@mom2three-where this accident happened the posted speed limit is marked several times- it is also like a bowl, with the accident site at the bottom of the bowl-this young man was one of 2 things; extremely reckless because as he entered the bowl, there no way to not see what is ahead of you. Or he had a seizure.
    And no, one can't punish a dead person, but mommy and daddy still need to know when their youngin has been bad, even amongst the grief. An autopsy would settle it, one way or another.

  • mom2threecld Dec 14, 2009

    djo, doesn't let him off the hook? and how to you punish a dead person?

  • mom2threecld Dec 14, 2009

    rational thinking i guess you never speed. this person lost his life too. everyone speeds from time to time. perhaps he thought is was a 55 mph area, not 45.

  • mom2threecld Dec 14, 2009

    stastics are 34% of the population have a seizure ONE time never to have another. a seizure can be brought on by ANYTHING. hormonal change, upper respiratory infection, stress, the list is endless. these statistics came from a neurologist. there are any number of health problems that could cause this type of accident. it's the sad reality of life people. people that have had a seizure within 12-18 months cannot drive.

  • TeresaBee Dec 14, 2009

    Don't forget the people with diabetes who black out while driving. They all have licenses and nothing noted on them either.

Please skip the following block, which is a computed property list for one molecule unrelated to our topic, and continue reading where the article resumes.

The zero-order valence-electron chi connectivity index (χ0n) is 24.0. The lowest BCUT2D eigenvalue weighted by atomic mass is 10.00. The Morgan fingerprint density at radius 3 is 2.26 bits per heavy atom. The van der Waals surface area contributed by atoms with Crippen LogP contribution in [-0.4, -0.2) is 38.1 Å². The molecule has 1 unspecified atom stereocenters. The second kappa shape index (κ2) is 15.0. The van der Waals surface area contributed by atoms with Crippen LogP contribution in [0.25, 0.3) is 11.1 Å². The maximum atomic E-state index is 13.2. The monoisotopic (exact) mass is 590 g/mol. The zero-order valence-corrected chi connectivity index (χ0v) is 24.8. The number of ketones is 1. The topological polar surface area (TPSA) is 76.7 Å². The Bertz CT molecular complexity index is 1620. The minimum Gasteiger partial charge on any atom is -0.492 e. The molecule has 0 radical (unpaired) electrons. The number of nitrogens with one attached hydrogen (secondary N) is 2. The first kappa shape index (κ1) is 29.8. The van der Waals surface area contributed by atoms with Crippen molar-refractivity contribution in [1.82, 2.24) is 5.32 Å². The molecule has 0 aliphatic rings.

• Poposgal Dec 14, 2009

    actually, in NC you can drive even if you have had seizures in the past and in fact are diagnosed as being epileptic. Your Physician is permitted to make that decision based on how you react to your medication. Licenses may be limited to driving to and from work only, however, statistics show that many fatal accidents happen very close to home. Seizures are not only limited to epileptics either so stereotyping isn't accurate when determining guidelines...diabetics or even non diabetics may experience seizures when blood sugars reach a critical low. And yes, it could have caused him to drive erratically and at an excessive rate of speed. Though I am curious, if I were the father I may want an autopsy done just for some closure...

  • Viewer Dec 14, 2009

    Would you like to be flown by an airline pilot with epilepsy, "under control" of course? Does the state issuing drivers permits keep track of these situations and verify the person is still seizure free? Do physicians report to DMV when someone with a drivers permit looses it? ? There should be laws to protect us.

  • itsme2002 Dec 14, 2009

    umm..anyone can black out, have a heart attack, stroke etc while driving. Does that mean nobody should have a license??? geesh people.

  • thought Dec 14, 2009

    I dated a guy who had seizures- he wanted to drive my car and I would not let him. A few nights later- he had a bad one- he told me not to tell his family, because he wanted his license back. I told him he was selfish- well that was over. I do not understand why anyone would put them self and others at risk like that. If I had to stop driving- it would be hard, but the thought of killing someone would make it worth it.